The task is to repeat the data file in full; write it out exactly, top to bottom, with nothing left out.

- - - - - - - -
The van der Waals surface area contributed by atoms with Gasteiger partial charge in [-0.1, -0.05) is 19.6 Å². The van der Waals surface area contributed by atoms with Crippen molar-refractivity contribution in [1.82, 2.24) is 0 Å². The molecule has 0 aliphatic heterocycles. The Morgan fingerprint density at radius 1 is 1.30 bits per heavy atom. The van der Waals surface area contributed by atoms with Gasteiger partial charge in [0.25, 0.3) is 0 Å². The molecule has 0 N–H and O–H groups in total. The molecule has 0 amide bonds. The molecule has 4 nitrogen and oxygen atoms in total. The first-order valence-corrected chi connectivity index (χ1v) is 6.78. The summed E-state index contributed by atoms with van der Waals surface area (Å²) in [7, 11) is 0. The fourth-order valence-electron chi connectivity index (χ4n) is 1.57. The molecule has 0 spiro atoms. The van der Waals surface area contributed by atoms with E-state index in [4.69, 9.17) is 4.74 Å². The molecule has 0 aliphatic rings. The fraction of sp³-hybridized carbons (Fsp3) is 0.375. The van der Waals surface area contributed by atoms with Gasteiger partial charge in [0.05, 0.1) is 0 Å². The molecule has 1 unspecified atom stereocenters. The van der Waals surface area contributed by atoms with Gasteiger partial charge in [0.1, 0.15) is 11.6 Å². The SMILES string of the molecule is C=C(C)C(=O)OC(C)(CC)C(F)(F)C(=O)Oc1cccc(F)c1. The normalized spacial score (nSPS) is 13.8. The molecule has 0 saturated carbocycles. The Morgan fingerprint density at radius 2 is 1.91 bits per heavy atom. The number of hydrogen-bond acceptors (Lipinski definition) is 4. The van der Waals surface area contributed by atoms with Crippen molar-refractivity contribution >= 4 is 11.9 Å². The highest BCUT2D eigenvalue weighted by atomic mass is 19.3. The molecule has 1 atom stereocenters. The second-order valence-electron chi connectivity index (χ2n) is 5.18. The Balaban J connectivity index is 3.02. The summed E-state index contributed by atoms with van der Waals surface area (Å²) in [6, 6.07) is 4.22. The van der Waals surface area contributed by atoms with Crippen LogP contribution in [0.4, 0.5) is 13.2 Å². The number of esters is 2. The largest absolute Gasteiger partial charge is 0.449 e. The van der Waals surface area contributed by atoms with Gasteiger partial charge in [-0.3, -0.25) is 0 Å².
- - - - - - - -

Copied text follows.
The van der Waals surface area contributed by atoms with Gasteiger partial charge in [-0.1, -0.05) is 19.6 Å². The van der Waals surface area contributed by atoms with Crippen molar-refractivity contribution in [1.82, 2.24) is 0 Å². The molecule has 0 aliphatic heterocycles. The Morgan fingerprint density at radius 1 is 1.30 bits per heavy atom. The van der Waals surface area contributed by atoms with Gasteiger partial charge in [0.25, 0.3) is 0 Å². The molecule has 0 N–H and O–H groups in total. The molecule has 0 amide bonds. The molecule has 4 nitrogen and oxygen atoms in total. The first-order valence-corrected chi connectivity index (χ1v) is 6.78. The summed E-state index contributed by atoms with van der Waals surface area (Å²) in [7, 11) is 0. The fourth-order valence-electron chi connectivity index (χ4n) is 1.57. The molecule has 0 spiro atoms. The van der Waals surface area contributed by atoms with E-state index in [4.69, 9.17) is 4.74 Å². The molecule has 0 aliphatic rings. The fraction of sp³-hybridized carbons (Fsp3) is 0.375. The van der Waals surface area contributed by atoms with Gasteiger partial charge in [0.05, 0.1) is 0 Å². The molecule has 1 unspecified atom stereocenters. The van der Waals surface area contributed by atoms with Gasteiger partial charge in [0.1, 0.15) is 11.6 Å². The SMILES string of the molecule is C=C(C)C(=O)OC(C)(CC)C(F)(F)C(=O)Oc1cccc(F)c1. The normalized spacial score (nSPS) is 13.8. The molecule has 0 saturated carbocycles. The Morgan fingerprint density at radius 2 is 1.91 bits per heavy atom. The number of hydrogen-bond acceptors (Lipinski definition) is 4. The van der Waals surface area contributed by atoms with Crippen molar-refractivity contribution >= 4 is 11.9 Å². The highest BCUT2D eigenvalue weighted by atomic mass is 19.3. The molecule has 1 atom stereocenters. The second-order valence-electron chi connectivity index (χ2n) is 5.18. The Balaban J connectivity index is 3.02. The summed E-state index contributed by atoms with van der Waals surface area (Å²) in [6, 6.07) is 4.22. The van der Waals surface area contributed by atoms with Crippen LogP contribution in [0.4, 0.5) is 13.2 Å². The number of esters is 2. The largest absolute Gasteiger partial charge is 0.449 e. The van der Waals surface area contributed by atoms with Gasteiger partial charge in [-0.3, -0.25) is 0 Å².